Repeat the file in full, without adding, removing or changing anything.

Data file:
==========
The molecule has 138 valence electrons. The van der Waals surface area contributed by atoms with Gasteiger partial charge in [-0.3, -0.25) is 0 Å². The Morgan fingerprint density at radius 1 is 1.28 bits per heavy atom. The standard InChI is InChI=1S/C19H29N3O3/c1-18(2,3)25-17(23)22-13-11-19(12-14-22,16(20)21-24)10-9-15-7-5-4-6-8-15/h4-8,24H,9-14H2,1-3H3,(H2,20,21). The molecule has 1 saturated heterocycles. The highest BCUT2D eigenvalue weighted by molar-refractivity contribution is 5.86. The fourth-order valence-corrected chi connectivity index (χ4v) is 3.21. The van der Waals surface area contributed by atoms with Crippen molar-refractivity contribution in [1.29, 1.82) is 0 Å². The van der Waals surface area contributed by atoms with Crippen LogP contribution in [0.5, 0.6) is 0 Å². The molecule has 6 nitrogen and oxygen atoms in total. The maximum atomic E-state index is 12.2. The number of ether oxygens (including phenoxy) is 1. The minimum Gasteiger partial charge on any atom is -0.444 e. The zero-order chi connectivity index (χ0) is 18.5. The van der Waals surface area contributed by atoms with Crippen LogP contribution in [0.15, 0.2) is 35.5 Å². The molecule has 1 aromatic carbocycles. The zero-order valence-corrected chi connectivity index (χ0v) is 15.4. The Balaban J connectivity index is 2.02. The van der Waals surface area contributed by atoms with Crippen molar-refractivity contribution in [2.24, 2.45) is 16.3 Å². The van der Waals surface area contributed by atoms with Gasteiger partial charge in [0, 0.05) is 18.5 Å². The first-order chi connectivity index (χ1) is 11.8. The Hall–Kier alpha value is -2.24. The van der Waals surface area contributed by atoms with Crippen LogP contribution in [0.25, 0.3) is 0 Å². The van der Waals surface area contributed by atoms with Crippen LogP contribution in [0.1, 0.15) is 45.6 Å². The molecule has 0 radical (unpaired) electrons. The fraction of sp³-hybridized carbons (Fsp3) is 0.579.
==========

The molecule has 138 valence electrons. The van der Waals surface area contributed by atoms with Gasteiger partial charge in [-0.3, -0.25) is 0 Å². The Morgan fingerprint density at radius 1 is 1.28 bits per heavy atom. The standard InChI is InChI=1S/C19H29N3O3/c1-18(2,3)25-17(23)22-13-11-19(12-14-22,16(20)21-24)10-9-15-7-5-4-6-8-15/h4-8,24H,9-14H2,1-3H3,(H2,20,21). The molecule has 1 saturated heterocycles. The highest BCUT2D eigenvalue weighted by molar-refractivity contribution is 5.86. The fourth-order valence-corrected chi connectivity index (χ4v) is 3.21. The van der Waals surface area contributed by atoms with Crippen molar-refractivity contribution in [1.29, 1.82) is 0 Å². The van der Waals surface area contributed by atoms with Crippen LogP contribution in [0.5, 0.6) is 0 Å². The molecule has 6 nitrogen and oxygen atoms in total. The maximum atomic E-state index is 12.2. The number of ether oxygens (including phenoxy) is 1. The minimum Gasteiger partial charge on any atom is -0.444 e. The zero-order chi connectivity index (χ0) is 18.5. The van der Waals surface area contributed by atoms with Crippen LogP contribution in [0.15, 0.2) is 35.5 Å². The molecule has 1 aromatic carbocycles. The zero-order valence-corrected chi connectivity index (χ0v) is 15.4. The Balaban J connectivity index is 2.02. The van der Waals surface area contributed by atoms with Crippen molar-refractivity contribution in [2.24, 2.45) is 16.3 Å². The van der Waals surface area contributed by atoms with Gasteiger partial charge in [0, 0.05) is 18.5 Å². The first-order chi connectivity index (χ1) is 11.8. The Hall–Kier alpha value is -2.24. The van der Waals surface area contributed by atoms with Crippen LogP contribution in [0.25, 0.3) is 0 Å². The van der Waals surface area contributed by atoms with Crippen LogP contribution in [0.1, 0.15) is 45.6 Å². The molecule has 0 radical (unpaired) electrons. The fraction of sp³-hybridized carbons (Fsp3) is 0.579.